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Fire in the Forest

"Forests contain a large proportion of the carbon held in all terrestial ecosystems, and therefore wildland fires can produce a significant amount of GHGs, which in turn contribute to climate change... This means that as the climate changes there would be more fire and more GHG emissions, which would further accelerate the rate of climate change."

Fire in the Forest
by Peter Thomas and Robert McApline 
Cambridge University Press, 2010

This scientific text for the general reader reviews the effects of forest fires and attempts to manage them throughout history, from the earliest humans to modern-day debates over prescribed burns and wildland fire suppression. Questions about the ecological effects of fires, the causes and consequences of climate change, and the limits of fire control efforts are discussed by a team of four environmental scientists and fire management experts.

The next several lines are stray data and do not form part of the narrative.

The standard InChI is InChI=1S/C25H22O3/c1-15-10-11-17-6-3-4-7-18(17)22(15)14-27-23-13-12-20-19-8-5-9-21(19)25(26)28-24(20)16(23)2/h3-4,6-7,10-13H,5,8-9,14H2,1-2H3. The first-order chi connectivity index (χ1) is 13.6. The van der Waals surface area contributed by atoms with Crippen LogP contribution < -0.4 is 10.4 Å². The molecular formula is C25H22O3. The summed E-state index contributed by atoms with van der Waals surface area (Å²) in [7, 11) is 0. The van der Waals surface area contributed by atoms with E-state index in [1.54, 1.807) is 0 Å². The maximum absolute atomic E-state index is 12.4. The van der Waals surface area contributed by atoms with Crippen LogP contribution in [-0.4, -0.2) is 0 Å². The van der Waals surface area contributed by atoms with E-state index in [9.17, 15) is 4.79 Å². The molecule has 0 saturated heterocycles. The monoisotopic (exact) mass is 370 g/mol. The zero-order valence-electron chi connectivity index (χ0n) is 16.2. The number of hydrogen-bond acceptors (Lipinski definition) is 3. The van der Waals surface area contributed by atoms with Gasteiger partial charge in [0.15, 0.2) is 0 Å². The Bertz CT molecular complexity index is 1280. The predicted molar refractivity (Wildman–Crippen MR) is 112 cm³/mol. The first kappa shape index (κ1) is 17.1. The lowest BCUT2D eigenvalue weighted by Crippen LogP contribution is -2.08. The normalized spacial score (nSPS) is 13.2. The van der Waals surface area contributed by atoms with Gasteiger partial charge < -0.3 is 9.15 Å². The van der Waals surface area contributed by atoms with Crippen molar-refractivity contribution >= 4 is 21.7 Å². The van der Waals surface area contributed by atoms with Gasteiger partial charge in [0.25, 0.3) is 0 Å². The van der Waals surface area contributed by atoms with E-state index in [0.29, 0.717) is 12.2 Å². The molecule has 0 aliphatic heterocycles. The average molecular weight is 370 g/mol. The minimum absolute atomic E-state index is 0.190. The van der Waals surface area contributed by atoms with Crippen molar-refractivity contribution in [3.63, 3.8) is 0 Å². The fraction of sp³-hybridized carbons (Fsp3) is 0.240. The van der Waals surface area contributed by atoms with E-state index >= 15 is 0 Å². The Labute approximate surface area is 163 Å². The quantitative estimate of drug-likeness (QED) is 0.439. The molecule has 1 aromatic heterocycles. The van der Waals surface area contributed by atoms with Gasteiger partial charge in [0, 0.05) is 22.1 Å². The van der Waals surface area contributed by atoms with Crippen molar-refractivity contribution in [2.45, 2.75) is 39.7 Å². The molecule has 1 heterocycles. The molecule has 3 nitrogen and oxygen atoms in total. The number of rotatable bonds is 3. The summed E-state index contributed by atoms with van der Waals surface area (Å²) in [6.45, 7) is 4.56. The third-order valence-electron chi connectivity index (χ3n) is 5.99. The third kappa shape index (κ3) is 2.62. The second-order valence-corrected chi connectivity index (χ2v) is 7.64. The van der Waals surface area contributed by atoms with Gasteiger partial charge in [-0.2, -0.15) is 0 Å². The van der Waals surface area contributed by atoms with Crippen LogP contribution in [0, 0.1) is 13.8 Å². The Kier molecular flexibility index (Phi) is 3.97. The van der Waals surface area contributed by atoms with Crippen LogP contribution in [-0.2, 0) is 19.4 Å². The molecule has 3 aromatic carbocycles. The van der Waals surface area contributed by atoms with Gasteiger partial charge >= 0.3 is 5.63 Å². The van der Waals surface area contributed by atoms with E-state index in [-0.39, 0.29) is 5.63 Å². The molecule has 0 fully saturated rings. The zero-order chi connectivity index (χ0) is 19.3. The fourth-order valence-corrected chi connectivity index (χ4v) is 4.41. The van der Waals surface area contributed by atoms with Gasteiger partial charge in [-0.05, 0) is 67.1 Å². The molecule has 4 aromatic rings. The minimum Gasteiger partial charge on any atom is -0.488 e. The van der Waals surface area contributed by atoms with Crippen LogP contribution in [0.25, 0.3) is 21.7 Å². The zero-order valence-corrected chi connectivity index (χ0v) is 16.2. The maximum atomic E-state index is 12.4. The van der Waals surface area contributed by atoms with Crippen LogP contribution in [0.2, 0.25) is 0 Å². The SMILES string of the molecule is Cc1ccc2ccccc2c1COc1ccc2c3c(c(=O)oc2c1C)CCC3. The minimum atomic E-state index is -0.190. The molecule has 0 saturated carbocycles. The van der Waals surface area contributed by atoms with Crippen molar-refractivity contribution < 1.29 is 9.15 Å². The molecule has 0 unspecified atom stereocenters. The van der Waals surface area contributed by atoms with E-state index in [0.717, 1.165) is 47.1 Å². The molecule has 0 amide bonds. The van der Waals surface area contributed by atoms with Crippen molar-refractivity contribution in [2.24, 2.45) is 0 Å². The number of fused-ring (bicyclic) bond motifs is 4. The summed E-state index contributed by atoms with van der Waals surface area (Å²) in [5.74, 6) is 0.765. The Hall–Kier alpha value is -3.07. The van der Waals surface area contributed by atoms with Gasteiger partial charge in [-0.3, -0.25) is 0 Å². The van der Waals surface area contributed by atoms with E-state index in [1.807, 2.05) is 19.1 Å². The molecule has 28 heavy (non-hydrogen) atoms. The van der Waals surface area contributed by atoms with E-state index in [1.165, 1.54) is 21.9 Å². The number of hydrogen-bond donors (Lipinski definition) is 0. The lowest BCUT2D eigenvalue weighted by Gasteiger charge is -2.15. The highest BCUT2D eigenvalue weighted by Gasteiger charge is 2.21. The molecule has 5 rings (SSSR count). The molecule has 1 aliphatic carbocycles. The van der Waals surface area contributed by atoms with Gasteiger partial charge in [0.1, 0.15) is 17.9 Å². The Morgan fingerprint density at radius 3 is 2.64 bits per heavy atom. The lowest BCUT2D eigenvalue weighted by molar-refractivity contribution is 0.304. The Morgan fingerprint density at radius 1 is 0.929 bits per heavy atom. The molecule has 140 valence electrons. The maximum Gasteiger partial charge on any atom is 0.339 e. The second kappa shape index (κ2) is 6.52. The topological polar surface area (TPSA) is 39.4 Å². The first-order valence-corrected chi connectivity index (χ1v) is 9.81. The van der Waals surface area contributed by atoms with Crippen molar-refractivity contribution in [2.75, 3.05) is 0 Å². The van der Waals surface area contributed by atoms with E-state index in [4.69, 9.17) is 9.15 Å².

"There is a growing feeling that for forests to retain as much of their biodiversity as possible, forest management should increasingly emulate natural disturbances - the so-called natural disturbance hypothesis," the authors explain in a section on the use of clear-cutting to reduce the threat of fire. "Some trees can be left standing to visually resemble the structure of an area burnt by wildfire."

Some forest managers aspire to produce "natural-looking, species-rich forests" without the inherent dangers of fire; others question whether clear-cutting has the same ecological benefits of fire and accuse its proponents of seeking justification for felling more timber.

While not taking sides on such issues, the text concludes with a call for more "systems-thinking" and for people to view themselves as "part of nature, rather than apart from it," respecting the role of wildland fires in a healthy ecosystem and taking responsibility for their stewardship.

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